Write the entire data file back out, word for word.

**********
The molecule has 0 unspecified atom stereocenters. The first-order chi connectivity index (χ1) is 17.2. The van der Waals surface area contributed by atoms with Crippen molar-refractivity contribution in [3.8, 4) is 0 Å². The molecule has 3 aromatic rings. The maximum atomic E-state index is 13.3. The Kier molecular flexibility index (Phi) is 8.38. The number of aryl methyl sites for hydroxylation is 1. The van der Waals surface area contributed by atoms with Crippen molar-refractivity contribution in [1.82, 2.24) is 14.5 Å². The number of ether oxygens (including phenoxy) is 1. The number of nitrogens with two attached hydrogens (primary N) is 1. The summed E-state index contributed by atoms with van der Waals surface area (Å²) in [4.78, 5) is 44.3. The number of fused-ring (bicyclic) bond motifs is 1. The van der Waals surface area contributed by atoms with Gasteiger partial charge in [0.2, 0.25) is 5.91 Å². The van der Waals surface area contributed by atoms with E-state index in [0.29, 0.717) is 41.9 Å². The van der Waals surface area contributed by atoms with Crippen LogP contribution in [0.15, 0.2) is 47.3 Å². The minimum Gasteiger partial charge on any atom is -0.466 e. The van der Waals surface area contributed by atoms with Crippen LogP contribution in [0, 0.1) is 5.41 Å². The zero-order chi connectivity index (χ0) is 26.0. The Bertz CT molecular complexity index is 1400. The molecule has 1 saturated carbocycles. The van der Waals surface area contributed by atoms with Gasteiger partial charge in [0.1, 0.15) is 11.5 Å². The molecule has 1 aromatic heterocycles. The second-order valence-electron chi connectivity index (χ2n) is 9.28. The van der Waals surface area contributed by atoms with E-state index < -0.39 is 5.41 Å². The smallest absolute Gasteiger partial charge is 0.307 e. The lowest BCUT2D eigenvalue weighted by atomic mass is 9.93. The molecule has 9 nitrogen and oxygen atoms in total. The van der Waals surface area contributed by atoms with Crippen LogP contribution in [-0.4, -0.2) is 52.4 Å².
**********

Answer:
The molecule has 0 unspecified atom stereocenters. The first-order chi connectivity index (χ1) is 17.2. The van der Waals surface area contributed by atoms with Crippen molar-refractivity contribution in [3.8, 4) is 0 Å². The molecule has 3 aromatic rings. The maximum atomic E-state index is 13.3. The Kier molecular flexibility index (Phi) is 8.38. The number of aryl methyl sites for hydroxylation is 1. The van der Waals surface area contributed by atoms with Crippen molar-refractivity contribution in [1.82, 2.24) is 14.5 Å². The number of ether oxygens (including phenoxy) is 1. The number of nitrogens with two attached hydrogens (primary N) is 1. The summed E-state index contributed by atoms with van der Waals surface area (Å²) in [4.78, 5) is 44.3. The number of fused-ring (bicyclic) bond motifs is 1. The van der Waals surface area contributed by atoms with Gasteiger partial charge in [0.2, 0.25) is 5.91 Å². The van der Waals surface area contributed by atoms with E-state index in [0.29, 0.717) is 41.9 Å². The van der Waals surface area contributed by atoms with Crippen LogP contribution in [0.15, 0.2) is 47.3 Å². The minimum Gasteiger partial charge on any atom is -0.466 e. The van der Waals surface area contributed by atoms with Crippen LogP contribution in [0, 0.1) is 5.41 Å². The zero-order chi connectivity index (χ0) is 26.0. The Bertz CT molecular complexity index is 1400. The molecule has 1 saturated carbocycles. The van der Waals surface area contributed by atoms with Gasteiger partial charge in [0.1, 0.15) is 11.5 Å². The molecule has 1 aromatic heterocycles. The second-order valence-electron chi connectivity index (χ2n) is 9.28. The van der Waals surface area contributed by atoms with E-state index < -0.39 is 5.41 Å². The smallest absolute Gasteiger partial charge is 0.307 e. The lowest BCUT2D eigenvalue weighted by atomic mass is 9.93. The molecule has 9 nitrogen and oxygen atoms in total. The van der Waals surface area contributed by atoms with Crippen LogP contribution in [-0.4, -0.2) is 52.4 Å².